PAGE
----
By Ari Meirov
The NFL is nearing completion of signing mammoth TV deals with its network partners.
John Ourand of Sports Business Journal reported over the weekend that Disney and the NFL reached a broad agreement on a new media rights deal that will keep Monday Night Football on ESPN. The package will put ABC back in the Super Bowl rotation, and it’s expected to include some ABC simulcast of Monday night games.
Deals with CBS and NBC are also close to being finalized. Per Ourand, each network will pay roughly $2 billion per year to keep their current packages.
FOX has been “pushing back” on the asking price of $2.25 billion per year, which is more than double its current rate of $1.1 billion per year. According to Ourand, the current gap won’t jeopardize the deals.
ESPN’s deal would go into effect after the 2021 season while the FOX, CBS and NBC agreements would kick in after the 2022 season.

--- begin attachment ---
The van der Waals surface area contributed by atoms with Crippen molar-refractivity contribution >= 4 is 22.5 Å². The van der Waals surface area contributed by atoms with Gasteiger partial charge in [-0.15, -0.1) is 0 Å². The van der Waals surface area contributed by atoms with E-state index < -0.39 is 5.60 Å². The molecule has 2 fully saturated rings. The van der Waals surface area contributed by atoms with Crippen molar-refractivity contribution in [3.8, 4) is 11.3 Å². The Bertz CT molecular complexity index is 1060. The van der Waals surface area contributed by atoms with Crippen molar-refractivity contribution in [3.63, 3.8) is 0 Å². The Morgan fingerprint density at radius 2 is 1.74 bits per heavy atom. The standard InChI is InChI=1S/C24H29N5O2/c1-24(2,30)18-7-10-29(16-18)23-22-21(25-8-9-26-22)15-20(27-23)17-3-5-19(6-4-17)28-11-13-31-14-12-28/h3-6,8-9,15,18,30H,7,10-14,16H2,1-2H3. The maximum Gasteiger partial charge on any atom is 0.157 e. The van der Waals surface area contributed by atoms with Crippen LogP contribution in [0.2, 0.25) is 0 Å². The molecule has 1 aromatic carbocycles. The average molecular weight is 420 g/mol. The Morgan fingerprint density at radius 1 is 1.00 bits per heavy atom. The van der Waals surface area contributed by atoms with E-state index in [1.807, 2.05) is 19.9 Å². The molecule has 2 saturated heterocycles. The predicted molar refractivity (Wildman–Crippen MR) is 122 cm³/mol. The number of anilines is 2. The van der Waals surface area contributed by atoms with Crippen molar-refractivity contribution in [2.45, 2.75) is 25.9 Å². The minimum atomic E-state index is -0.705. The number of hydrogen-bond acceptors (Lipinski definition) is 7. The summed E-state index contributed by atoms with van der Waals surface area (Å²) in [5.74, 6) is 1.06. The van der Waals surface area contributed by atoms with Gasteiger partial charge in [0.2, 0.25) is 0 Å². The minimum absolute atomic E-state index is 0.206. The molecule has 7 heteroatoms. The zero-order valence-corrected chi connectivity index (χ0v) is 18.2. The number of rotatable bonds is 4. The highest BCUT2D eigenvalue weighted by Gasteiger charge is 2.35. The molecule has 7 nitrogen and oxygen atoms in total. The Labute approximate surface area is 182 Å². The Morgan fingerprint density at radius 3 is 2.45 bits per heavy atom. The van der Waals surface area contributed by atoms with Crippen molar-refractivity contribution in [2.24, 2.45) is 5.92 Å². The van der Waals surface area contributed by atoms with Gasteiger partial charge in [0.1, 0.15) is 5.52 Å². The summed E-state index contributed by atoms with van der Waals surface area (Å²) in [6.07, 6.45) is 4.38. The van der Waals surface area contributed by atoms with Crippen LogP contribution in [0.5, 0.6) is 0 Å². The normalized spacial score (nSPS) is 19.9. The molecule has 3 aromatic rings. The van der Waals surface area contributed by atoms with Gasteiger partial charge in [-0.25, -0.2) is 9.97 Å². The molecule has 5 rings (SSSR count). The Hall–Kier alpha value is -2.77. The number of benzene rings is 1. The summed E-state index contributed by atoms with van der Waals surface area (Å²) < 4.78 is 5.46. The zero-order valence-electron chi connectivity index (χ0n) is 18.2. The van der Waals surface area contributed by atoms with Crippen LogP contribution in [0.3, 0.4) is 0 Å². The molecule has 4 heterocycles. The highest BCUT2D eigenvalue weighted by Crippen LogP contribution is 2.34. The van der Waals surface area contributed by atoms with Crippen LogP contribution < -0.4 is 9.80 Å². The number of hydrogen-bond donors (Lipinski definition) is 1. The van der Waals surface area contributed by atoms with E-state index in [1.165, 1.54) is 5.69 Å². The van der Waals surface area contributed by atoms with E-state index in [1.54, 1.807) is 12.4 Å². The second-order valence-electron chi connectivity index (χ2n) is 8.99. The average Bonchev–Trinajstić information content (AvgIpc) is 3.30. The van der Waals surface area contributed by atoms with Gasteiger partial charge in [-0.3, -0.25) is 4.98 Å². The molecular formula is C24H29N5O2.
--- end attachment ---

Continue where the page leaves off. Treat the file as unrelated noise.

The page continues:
Amazon Prime appears to be the future for Thursday Night Football. According to the Wall Street Journal, a deal with Amazon would result in a significant number of Thursday night games exclusively on its Prime Video platform. Those games would not be available on traditional television outside of the local markets of the two teams playing, according to the report. That would be the biggest shift the NFL has made when it comes to streaming.
If completed, an Amazon deal wouldn’t take effect until after the 2022 season, when FOX’s deal for Thursday night football expires.
FOX is paying $660 million a season for that package. Ourand reported last week that Amazon is expected to pay a fee “well above” that number.
According to WSJ, if the Thursday games go exclusively to Amazon, the yearly fee Amazon pays could reach $1 billion. Amazon is currently paying between $75 million and $100 million to stream Thursday night games.
The Wall Street Journal also mentions that the league isn’t renegotiating the Sunday Ticket package yet. The New York Post reported in December that ESPN+ is a contender for the package, but there have not been any follow up reports on that.
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